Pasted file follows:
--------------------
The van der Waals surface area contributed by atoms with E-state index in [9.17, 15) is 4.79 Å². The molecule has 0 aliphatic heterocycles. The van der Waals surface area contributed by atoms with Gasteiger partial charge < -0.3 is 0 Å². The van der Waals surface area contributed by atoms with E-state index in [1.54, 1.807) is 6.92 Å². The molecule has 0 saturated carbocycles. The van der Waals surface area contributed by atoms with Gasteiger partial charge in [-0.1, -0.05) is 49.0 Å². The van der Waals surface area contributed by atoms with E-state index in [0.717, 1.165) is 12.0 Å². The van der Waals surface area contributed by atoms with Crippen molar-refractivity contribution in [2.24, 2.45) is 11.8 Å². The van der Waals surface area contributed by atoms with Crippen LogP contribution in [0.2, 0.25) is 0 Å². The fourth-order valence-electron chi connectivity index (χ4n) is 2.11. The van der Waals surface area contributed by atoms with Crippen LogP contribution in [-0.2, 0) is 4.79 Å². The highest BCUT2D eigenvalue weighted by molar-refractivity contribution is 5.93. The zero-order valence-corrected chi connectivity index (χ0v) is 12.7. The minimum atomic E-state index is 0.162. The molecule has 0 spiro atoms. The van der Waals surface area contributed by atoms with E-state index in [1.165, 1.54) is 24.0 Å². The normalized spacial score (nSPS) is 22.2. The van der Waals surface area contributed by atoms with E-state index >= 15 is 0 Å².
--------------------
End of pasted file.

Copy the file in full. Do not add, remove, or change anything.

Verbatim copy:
The van der Waals surface area contributed by atoms with E-state index in [9.17, 15) is 4.79 Å². The molecule has 0 aliphatic heterocycles. The van der Waals surface area contributed by atoms with Gasteiger partial charge < -0.3 is 0 Å². The van der Waals surface area contributed by atoms with E-state index in [1.54, 1.807) is 6.92 Å². The molecule has 0 saturated carbocycles. The van der Waals surface area contributed by atoms with Gasteiger partial charge in [-0.1, -0.05) is 49.0 Å². The van der Waals surface area contributed by atoms with E-state index in [0.717, 1.165) is 12.0 Å². The van der Waals surface area contributed by atoms with Crippen molar-refractivity contribution in [2.24, 2.45) is 11.8 Å². The van der Waals surface area contributed by atoms with Crippen LogP contribution in [0.2, 0.25) is 0 Å². The fourth-order valence-electron chi connectivity index (χ4n) is 2.11. The van der Waals surface area contributed by atoms with Crippen LogP contribution in [-0.2, 0) is 4.79 Å². The highest BCUT2D eigenvalue weighted by molar-refractivity contribution is 5.93. The zero-order valence-corrected chi connectivity index (χ0v) is 12.7. The minimum atomic E-state index is 0.162. The molecule has 0 spiro atoms. The van der Waals surface area contributed by atoms with E-state index in [1.165, 1.54) is 24.0 Å². The normalized spacial score (nSPS) is 22.2. The van der Waals surface area contributed by atoms with E-state index >= 15 is 0 Å².